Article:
In this review, we identified three challenges present in epidemiological studies of PM constituents and adverse health outcomes, including assigning exposure in the presence of spatial and temporal heterogeneity, disentangling health effects of individual constituents, and overcoming instrument-related measurement error. One additional consideration is the development and application of statistical methods that address several of these issues simultaneously. As an example, some PM constituents are emitted by the same, locally generated source (e.g., EC and OC from traffic emissions) and this can drive both the spatio-temporal heterogeneity and the correlation between the PM constituents. To address spatial heterogeneity for multiple PM2.5 constituents, spatial models can be combined with a Bayesian hierarchical model that allows PM2.5 constituents to impact the associations between total PM2.5 mass and mortality [73]. Using a spatial model to estimate PM constituents can introduce measurement error in health effect models and a bootstrap-based measurement error correction model can be used to correct some of this error [31]. If the exposure lag most associated with a health outcome varies between PM constituents, which are not measured daily, it is unclear how to estimate associations in multipollutant models [29]. Additional statistical methods are still needed to address other combinations of these challenges.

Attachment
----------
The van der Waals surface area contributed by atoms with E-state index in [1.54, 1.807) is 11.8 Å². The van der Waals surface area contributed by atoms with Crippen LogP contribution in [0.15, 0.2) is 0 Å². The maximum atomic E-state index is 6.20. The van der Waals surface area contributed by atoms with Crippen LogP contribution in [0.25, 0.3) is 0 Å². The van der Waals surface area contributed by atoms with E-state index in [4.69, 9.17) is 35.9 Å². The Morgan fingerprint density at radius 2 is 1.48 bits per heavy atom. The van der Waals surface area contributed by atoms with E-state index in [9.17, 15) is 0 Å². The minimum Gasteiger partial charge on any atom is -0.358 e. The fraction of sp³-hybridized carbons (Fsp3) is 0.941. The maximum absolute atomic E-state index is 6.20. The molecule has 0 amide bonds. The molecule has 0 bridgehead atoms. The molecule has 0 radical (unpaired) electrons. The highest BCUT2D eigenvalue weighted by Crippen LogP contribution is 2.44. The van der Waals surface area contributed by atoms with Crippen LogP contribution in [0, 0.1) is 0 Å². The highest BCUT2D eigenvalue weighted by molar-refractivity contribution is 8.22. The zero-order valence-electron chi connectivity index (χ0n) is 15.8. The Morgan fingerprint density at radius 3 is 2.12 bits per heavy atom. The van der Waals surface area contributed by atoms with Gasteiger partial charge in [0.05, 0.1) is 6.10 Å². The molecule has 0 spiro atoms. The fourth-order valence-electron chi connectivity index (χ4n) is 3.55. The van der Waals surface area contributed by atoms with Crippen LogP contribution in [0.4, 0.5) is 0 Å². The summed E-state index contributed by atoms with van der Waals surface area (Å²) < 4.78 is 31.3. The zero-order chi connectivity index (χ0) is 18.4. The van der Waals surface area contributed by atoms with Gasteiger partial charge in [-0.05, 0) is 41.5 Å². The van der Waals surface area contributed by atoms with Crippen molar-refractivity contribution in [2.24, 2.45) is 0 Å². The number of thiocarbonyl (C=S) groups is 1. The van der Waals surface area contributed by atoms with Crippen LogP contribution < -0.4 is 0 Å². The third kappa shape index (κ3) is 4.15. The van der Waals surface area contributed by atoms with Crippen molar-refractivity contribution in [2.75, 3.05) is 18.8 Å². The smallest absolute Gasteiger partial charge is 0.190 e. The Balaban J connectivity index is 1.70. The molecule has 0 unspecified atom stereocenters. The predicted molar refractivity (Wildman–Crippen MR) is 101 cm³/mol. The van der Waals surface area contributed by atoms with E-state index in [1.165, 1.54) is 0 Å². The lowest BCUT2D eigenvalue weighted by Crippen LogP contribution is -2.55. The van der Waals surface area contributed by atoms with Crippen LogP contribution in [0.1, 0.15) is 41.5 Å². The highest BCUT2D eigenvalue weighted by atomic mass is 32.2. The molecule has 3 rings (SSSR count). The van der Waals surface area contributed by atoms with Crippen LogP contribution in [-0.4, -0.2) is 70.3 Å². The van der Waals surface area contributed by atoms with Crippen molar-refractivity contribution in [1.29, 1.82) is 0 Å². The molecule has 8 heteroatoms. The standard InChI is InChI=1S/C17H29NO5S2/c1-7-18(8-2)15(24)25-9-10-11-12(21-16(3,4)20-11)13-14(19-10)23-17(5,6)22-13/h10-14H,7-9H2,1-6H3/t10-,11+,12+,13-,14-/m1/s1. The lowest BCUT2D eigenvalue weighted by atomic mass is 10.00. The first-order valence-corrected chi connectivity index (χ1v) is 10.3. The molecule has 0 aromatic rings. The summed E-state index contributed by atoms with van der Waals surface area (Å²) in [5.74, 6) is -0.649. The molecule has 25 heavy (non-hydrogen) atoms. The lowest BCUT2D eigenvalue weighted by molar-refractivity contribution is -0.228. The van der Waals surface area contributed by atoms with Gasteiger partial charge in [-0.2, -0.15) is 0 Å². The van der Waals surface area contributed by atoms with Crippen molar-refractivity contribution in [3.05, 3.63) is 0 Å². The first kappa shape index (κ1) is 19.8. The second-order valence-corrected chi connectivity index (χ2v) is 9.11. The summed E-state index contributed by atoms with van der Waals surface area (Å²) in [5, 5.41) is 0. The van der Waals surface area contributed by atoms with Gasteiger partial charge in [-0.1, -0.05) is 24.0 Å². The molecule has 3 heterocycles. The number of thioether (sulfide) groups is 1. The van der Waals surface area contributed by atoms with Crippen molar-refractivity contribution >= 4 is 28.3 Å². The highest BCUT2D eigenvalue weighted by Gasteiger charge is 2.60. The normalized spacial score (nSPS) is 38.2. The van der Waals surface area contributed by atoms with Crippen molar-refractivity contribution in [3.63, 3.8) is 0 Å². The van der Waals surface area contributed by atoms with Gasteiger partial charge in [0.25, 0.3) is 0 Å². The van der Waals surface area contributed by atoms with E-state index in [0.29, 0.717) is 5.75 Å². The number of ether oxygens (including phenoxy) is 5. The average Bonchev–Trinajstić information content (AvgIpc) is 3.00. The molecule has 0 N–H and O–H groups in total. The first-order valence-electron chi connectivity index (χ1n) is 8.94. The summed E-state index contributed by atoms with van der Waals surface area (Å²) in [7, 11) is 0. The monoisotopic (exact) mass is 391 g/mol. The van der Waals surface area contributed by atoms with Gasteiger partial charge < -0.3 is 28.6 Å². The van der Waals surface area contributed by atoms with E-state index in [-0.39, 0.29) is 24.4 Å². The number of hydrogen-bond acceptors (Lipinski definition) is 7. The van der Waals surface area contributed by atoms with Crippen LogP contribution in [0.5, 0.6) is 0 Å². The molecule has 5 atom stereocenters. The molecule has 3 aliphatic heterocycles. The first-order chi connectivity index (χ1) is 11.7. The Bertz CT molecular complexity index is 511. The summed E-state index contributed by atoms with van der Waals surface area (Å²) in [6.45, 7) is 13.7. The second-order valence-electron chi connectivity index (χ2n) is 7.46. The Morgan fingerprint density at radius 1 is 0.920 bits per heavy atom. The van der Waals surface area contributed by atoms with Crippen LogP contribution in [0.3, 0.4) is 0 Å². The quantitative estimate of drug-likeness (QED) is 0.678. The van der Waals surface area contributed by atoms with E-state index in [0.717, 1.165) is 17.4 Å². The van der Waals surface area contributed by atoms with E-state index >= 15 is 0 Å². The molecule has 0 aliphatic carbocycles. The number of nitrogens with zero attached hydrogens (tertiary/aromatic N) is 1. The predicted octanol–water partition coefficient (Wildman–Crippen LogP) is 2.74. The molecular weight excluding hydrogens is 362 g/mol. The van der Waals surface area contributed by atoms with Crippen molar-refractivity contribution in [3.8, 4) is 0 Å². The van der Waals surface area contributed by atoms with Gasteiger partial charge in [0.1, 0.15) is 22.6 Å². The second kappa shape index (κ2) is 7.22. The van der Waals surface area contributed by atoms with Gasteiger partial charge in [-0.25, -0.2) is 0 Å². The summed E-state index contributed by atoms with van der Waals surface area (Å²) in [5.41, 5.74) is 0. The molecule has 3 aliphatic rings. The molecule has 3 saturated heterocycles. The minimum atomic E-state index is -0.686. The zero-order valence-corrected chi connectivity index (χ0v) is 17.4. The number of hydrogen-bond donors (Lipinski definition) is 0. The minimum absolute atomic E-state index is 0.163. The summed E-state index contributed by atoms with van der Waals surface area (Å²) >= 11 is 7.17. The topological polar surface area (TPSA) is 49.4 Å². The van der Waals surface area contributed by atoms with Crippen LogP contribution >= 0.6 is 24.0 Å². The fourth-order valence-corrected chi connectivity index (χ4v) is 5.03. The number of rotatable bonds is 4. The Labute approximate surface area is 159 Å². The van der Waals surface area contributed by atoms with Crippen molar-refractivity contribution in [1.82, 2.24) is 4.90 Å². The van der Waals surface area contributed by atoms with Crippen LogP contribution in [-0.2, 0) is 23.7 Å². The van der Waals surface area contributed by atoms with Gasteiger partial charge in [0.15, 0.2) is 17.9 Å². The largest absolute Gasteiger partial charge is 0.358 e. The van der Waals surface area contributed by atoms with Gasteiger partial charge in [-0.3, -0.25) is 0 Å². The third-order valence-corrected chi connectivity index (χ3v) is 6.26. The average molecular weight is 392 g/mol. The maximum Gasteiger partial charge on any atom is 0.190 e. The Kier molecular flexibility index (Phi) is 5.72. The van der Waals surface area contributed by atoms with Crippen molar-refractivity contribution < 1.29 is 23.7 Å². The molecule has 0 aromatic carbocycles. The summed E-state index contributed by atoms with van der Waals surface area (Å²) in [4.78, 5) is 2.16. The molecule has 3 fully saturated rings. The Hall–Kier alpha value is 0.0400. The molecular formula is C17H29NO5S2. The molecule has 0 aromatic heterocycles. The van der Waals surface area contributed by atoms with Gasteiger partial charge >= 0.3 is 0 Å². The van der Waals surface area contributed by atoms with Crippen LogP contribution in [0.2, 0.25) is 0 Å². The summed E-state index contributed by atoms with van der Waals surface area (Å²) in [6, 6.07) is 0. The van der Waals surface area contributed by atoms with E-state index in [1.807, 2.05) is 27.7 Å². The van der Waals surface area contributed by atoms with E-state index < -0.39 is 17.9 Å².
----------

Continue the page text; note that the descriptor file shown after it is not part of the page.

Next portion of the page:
When comparing estimated health effects from single pollutant models across constituents, differential measurement error between constituents (driven by differences in spatial heterogeneity, sampling method errors, etc.) can lead to observed associations only for the pollutant measured with smaller error [62•]. A common approach in studies of multiple PM constituents is to estimate their respective health effects in multipollutant models. However, in the case of differential measurement error, the health effects can be transferred from the truly toxic pollutant to one that is correlated with the toxic pollutant, but measured with lower error [21, 89]. Few epidemiological studies of multiple PM constituents and health have incorporated methods for handling measurement error, though methods have been developed for and applied to ambient pollutants [90, 91, 92].